“In Seattle,” Deakin continued, “we value education. It is central for our democracy. That is why tax levies for schools have always passed.”
Statewide, voters in Washington have repeatedly expressed their desire to increase education funding in opposition to cutbacks imposed by both the Democrats and Republicans. In 2014, voters approved initiative 1351, which would limit class sizes to 25 or less based on grade level. Carrying out the voters’ decision would necessitate the hiring of 15,000 new teachers statewide.
Voters also approved initiative 732 in 2000, which mandated cost-of-living adjustments for teachers. The Democratic governor, Jay Inslee, has approved budgets for the past six years that suspend the cost-of-living increase. He has also delayed implementation of the mandate for reduced class sizes.
The attack on education is spearheaded at the national level by the Obama administration. After the 2008 economic crisis, the banks were bailed out with trillions of dollars in public funds at the expense of social services such as education. The administration spearheaded the drive, under its “Race to the Top” program, to compel underfunded schools to expand standardized testing and teacher evaluations in order to remove senior teachers and brand schools in working class areas as failing, so they could be replaced by privately run charter schools.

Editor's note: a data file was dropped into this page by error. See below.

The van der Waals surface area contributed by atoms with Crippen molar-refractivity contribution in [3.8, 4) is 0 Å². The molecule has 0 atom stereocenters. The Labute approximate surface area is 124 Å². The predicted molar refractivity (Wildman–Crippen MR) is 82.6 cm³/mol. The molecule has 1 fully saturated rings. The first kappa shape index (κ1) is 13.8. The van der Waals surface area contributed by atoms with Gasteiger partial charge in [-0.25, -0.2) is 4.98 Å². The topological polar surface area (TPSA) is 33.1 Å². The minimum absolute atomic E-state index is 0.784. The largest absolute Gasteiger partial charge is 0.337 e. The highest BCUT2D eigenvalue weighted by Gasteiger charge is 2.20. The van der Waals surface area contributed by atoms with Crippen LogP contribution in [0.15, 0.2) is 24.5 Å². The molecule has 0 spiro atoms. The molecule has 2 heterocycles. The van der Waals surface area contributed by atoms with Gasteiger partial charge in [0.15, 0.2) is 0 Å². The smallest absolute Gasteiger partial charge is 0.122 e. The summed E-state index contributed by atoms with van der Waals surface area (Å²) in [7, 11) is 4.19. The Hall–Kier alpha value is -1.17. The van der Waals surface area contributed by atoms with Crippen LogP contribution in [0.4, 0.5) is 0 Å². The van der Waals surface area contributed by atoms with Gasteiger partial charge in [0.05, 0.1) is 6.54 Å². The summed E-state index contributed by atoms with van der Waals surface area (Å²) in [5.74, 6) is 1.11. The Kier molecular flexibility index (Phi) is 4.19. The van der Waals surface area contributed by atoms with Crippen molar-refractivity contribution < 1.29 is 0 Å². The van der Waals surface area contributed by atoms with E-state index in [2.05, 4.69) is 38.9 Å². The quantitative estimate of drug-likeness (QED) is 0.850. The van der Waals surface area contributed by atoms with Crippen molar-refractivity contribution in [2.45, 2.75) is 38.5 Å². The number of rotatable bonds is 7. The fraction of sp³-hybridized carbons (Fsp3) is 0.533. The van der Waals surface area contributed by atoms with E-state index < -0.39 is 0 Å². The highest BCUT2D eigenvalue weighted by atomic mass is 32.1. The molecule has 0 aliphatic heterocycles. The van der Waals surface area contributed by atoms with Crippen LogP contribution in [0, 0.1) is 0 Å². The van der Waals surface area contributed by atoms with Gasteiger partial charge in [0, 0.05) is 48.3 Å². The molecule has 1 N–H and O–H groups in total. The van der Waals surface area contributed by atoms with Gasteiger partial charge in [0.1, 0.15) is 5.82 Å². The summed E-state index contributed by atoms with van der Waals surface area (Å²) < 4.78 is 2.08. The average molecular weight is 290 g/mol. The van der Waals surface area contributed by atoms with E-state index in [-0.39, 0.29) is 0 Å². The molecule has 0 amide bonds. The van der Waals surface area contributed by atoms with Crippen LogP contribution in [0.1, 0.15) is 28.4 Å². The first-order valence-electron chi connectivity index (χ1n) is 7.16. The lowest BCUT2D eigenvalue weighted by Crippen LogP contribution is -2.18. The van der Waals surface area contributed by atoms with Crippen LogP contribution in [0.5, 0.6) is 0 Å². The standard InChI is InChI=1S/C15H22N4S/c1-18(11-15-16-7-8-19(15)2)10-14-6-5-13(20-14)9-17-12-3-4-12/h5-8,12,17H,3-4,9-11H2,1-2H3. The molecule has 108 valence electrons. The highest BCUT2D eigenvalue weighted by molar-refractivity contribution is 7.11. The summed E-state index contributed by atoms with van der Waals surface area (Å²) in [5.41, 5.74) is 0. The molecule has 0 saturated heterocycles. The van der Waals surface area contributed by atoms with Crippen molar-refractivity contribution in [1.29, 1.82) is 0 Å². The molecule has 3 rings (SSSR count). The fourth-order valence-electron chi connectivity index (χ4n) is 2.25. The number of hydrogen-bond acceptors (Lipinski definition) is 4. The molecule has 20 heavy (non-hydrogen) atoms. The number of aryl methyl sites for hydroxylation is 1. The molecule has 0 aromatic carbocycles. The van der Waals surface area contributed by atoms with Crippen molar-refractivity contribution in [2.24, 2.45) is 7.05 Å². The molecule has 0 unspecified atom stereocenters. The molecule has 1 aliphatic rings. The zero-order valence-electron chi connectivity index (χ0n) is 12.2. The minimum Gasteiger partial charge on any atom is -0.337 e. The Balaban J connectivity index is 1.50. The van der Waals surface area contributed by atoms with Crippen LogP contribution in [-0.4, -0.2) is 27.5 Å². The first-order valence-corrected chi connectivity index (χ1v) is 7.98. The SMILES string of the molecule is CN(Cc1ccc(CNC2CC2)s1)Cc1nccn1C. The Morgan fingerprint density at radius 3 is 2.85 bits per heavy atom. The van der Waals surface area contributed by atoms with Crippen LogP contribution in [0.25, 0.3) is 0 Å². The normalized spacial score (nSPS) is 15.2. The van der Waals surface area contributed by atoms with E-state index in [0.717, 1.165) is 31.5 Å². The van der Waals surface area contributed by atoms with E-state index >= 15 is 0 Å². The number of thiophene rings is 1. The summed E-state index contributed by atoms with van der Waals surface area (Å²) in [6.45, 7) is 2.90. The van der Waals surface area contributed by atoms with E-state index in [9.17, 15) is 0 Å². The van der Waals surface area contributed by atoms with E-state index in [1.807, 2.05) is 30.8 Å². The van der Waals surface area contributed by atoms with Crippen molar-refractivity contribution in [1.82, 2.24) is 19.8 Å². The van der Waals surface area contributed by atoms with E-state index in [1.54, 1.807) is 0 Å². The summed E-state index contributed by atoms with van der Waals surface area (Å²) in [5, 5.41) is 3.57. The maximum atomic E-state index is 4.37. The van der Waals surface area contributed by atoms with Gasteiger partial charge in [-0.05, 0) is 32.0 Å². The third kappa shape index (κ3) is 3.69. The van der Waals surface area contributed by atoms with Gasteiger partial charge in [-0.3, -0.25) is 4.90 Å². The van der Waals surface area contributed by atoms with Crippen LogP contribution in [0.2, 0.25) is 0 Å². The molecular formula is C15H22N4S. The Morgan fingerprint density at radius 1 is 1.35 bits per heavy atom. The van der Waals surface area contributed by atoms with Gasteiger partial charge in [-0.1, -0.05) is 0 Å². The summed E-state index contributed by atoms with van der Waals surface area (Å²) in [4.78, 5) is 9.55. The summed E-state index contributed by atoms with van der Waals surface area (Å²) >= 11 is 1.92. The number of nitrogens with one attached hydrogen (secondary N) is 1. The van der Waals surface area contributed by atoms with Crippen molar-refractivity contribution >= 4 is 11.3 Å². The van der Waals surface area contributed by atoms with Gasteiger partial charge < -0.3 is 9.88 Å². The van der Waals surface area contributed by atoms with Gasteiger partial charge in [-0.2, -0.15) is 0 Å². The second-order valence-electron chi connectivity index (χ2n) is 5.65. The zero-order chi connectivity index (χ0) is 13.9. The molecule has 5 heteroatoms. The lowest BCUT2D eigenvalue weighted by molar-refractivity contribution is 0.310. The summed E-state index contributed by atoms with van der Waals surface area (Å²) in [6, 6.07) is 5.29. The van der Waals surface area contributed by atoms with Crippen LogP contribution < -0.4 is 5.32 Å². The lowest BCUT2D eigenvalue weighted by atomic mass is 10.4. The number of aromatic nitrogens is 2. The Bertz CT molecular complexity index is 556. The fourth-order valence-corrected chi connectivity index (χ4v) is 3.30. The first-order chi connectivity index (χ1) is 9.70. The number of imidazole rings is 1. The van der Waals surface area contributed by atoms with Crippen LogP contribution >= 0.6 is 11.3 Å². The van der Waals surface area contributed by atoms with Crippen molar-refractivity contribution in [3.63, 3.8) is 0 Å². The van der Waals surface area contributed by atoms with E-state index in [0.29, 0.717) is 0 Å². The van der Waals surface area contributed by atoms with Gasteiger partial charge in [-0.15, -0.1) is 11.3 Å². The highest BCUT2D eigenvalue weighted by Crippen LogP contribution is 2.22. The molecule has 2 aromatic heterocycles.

Any genuine struggle to defend education would immediately run into political opposition from the Democratic Party, with which the SEA is allied.
The union has sought to keep its members isolated from other school districts in Washington and from public sentiment opposed to the attacks on educators. Despite the state- and nation-wide issues confronting every school, the Washington Education Association, the state parent organization of the city union locals, has kept contract negotiations entirely on a district-by- district basis.
In southwest Washington, the Kelso Education Association has kept its members working without a contract since June 30. Last Monday, teachers in that district voted to strike beginning on Wednesday. Teachers in Pasco, Washington approved a new contract on Tuesday, ending their two-week strike. The local courts had declared the Pasco strike illegal and were fining the union $2,000 a day as long as the walkout continued.